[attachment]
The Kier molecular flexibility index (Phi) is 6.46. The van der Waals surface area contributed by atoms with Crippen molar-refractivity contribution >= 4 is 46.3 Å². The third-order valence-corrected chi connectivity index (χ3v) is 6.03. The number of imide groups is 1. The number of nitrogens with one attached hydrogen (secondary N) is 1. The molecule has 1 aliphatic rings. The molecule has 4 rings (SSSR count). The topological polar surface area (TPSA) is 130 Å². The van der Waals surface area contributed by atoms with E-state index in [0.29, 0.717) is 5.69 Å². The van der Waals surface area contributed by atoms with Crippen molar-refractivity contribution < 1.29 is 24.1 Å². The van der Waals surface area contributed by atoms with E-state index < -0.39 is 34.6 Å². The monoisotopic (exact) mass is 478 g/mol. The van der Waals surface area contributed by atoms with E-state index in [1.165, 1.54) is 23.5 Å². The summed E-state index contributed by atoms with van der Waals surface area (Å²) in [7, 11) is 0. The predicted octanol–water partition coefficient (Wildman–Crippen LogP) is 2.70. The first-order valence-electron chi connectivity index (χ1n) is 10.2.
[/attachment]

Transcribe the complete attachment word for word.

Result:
The Kier molecular flexibility index (Phi) is 6.46. The van der Waals surface area contributed by atoms with Crippen molar-refractivity contribution >= 4 is 46.3 Å². The third-order valence-corrected chi connectivity index (χ3v) is 6.03. The number of imide groups is 1. The number of nitrogens with one attached hydrogen (secondary N) is 1. The molecule has 1 aliphatic rings. The molecule has 4 rings (SSSR count). The topological polar surface area (TPSA) is 130 Å². The van der Waals surface area contributed by atoms with E-state index in [0.29, 0.717) is 5.69 Å². The van der Waals surface area contributed by atoms with Crippen molar-refractivity contribution < 1.29 is 24.1 Å². The van der Waals surface area contributed by atoms with E-state index < -0.39 is 34.6 Å². The monoisotopic (exact) mass is 478 g/mol. The van der Waals surface area contributed by atoms with E-state index in [1.165, 1.54) is 23.5 Å². The summed E-state index contributed by atoms with van der Waals surface area (Å²) in [7, 11) is 0. The predicted octanol–water partition coefficient (Wildman–Crippen LogP) is 2.70. The first-order valence-electron chi connectivity index (χ1n) is 10.2.